Notify your bank or credit company immediately if your cards are lost or stolen. Your liability is limited only if you take care of this notification in a timely manner. Follow verbal or email notification up with a letter and keep a copy. The letter should include your account or card number, the date the card went missing, and the date you reported it. When you report this loss or theft, you will be sent a fraud affidavit. Fill it out, have it notarized immediately, return it, and keep a copy for your records.
Review your monthly statements immediately as they arrive. Consider using companies that allow online account access. This way you can monitor your account activity daily. Know when your bills are due, and report missing ones promptly (you are responsible for paying your bills even if you didn’t receive the statement).
Read the federal Fair Credit Billing Act (FCBA). Know that you have the right to dispute charges on your credit card and ask for a “chargeback,” ie a refund from the credit company. You cannot dispute a charge that has not yet been made, but with an online account, you can monitor daily for questionable charges. You must notify your credit company within 60 days to dispute a charge or you may lose that right. Always chronicle disputes in writing. If you phone your credit company, follow up with a letter. Make sure you fill out any forms or affidavits they send you, and always keep a copy.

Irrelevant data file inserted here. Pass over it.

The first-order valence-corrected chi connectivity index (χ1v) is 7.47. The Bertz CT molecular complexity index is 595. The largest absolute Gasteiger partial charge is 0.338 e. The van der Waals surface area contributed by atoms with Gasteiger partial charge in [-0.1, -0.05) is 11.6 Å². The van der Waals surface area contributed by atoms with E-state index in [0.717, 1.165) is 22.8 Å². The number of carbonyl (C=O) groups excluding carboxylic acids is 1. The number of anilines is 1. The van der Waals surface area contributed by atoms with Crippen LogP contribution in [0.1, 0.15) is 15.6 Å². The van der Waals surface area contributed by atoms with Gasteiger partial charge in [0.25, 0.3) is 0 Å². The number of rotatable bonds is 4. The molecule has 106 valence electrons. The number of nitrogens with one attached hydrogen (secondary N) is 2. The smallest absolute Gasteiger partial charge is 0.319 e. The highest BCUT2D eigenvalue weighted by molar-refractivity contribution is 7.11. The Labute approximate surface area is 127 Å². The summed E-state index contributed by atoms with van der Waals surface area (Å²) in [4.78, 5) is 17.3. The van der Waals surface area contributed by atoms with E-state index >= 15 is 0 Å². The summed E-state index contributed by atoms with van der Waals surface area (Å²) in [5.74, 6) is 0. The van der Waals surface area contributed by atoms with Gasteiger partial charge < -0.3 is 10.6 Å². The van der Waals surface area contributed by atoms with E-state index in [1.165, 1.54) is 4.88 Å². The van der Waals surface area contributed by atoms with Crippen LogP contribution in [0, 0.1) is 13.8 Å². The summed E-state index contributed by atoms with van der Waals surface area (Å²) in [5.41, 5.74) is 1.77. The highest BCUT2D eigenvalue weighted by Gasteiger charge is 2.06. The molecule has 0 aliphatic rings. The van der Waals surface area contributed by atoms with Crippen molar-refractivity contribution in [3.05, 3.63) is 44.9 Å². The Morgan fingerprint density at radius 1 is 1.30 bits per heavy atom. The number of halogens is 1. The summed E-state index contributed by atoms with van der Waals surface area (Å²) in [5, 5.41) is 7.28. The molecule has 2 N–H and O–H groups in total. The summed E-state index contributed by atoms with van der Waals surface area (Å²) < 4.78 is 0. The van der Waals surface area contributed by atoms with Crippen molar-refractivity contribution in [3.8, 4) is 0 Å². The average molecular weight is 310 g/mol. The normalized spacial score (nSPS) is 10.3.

Use credit instead of debit cards: you can dispute unauthorized credit charges, but with debit cards, when the money is gone, it’s gone.
Everyone is entitled to at least one free credit report annually. You have the right to get one free report from each of the three major reporting entities – Equifax, Experian, and Trans Union — for a total of 3 reports annually. Order yours online at: www.annualcreditreport.com.
One last thing, you don’t have to pay extra for fraud protection provided you report any problems timely. Don’t be snookered into spending extra money each month that you don’t have to spend. Just make sure to report lost or stolen cards immediately. If you report the loss as soon as the card is stolen or used for an unauthorized purchase, the FCBA dictates the credit card company cannot hold you responsible. (Source: www.consumer-action.org)
For more info contact: Federal Trade Commission (consumers)
National Fraud Information Center
Note: I am not an attorney. This foregoing is not to be considered legal advice. If you need legal advice, consider hiring an attorney licensed to practice law in your state.
Sami K. Hartsfield, ACP is a paralegal and freelance writer based in Houston, Texas. She is a NALA Advanced Certified Paralegal, and has earned six specialty certifications since 2007: Discovery; Trial Practice; Contracts Management; Social Security Disability Law; and Entity & Individual Medical Liability. She is also WestlawNext certified. Sami has worked as a law firm Webmaster, law firm social media marketer, and a ghostwriter for personal injury law firms. She holds a degree in paralegal studies with a 4.0 GPA and a bachelor of science degree in political science, graduating summa cum laude. Sami interned with Texas’ 14th Court of Appeals under Chief Justice Adele Hedges, and completed the University of Houston Law Center’s Summer 2008 Prelaw Institute with a 4.0. You can find her on Facebook and e-mail her with questions, comments, or ideas at LegallyBlog@yahoo.com.
Scarey stuff, isn’t it? Have you ever been a victim of credit fraud, TPS readers? Was it a total nightmare? How long did it take you to get your identity (or your moolah) back…or did you? Please feel free to share your experience with us or leave a comment for Sami. We’d love to hear from you!